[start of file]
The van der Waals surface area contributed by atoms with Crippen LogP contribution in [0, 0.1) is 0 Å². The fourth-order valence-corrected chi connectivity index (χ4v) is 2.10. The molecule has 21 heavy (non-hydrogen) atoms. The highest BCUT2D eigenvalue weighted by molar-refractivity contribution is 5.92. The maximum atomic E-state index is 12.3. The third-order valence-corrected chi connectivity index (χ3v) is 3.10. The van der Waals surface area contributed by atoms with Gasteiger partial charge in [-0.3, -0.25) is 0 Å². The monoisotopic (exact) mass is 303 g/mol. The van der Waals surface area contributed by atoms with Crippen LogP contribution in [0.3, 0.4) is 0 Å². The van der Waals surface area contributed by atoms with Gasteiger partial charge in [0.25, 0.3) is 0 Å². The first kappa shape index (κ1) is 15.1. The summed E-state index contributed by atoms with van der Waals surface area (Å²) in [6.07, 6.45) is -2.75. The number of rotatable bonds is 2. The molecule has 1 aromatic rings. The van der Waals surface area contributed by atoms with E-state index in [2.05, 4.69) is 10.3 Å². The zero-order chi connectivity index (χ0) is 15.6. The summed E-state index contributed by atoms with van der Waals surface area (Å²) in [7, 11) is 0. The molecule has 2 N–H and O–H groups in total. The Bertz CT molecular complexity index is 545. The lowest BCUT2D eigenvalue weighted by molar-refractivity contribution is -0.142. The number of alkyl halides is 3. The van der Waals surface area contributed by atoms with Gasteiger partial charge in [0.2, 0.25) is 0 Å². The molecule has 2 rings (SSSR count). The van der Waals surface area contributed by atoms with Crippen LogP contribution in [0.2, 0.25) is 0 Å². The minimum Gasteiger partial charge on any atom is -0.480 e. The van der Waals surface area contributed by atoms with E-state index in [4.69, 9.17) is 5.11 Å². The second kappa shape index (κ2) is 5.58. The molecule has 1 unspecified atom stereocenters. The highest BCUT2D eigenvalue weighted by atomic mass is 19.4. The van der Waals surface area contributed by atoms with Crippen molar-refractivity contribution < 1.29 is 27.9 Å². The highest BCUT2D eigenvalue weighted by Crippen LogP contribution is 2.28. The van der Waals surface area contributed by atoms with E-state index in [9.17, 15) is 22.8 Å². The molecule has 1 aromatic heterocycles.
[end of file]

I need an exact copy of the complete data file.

The van der Waals surface area contributed by atoms with Crippen LogP contribution in [0, 0.1) is 0 Å². The fourth-order valence-corrected chi connectivity index (χ4v) is 2.10. The molecule has 21 heavy (non-hydrogen) atoms. The highest BCUT2D eigenvalue weighted by molar-refractivity contribution is 5.92. The maximum atomic E-state index is 12.3. The third-order valence-corrected chi connectivity index (χ3v) is 3.10. The van der Waals surface area contributed by atoms with Gasteiger partial charge in [-0.3, -0.25) is 0 Å². The monoisotopic (exact) mass is 303 g/mol. The van der Waals surface area contributed by atoms with Crippen LogP contribution in [0.3, 0.4) is 0 Å². The van der Waals surface area contributed by atoms with Gasteiger partial charge in [0.25, 0.3) is 0 Å². The first kappa shape index (κ1) is 15.1. The summed E-state index contributed by atoms with van der Waals surface area (Å²) in [6.07, 6.45) is -2.75. The number of rotatable bonds is 2. The molecule has 1 aromatic rings. The van der Waals surface area contributed by atoms with E-state index in [2.05, 4.69) is 10.3 Å². The zero-order chi connectivity index (χ0) is 15.6. The summed E-state index contributed by atoms with van der Waals surface area (Å²) in [7, 11) is 0. The molecule has 2 N–H and O–H groups in total. The Bertz CT molecular complexity index is 545. The lowest BCUT2D eigenvalue weighted by molar-refractivity contribution is -0.142. The number of alkyl halides is 3. The van der Waals surface area contributed by atoms with Gasteiger partial charge in [0.2, 0.25) is 0 Å². The molecule has 2 rings (SSSR count). The van der Waals surface area contributed by atoms with Crippen LogP contribution in [0.2, 0.25) is 0 Å². The minimum Gasteiger partial charge on any atom is -0.480 e. The van der Waals surface area contributed by atoms with E-state index in [4.69, 9.17) is 5.11 Å². The second kappa shape index (κ2) is 5.58. The molecule has 1 unspecified atom stereocenters. The highest BCUT2D eigenvalue weighted by atomic mass is 19.4. The van der Waals surface area contributed by atoms with Crippen molar-refractivity contribution < 1.29 is 27.9 Å². The highest BCUT2D eigenvalue weighted by Crippen LogP contribution is 2.28. The van der Waals surface area contributed by atoms with E-state index in [9.17, 15) is 22.8 Å². The molecule has 1 aromatic heterocycles.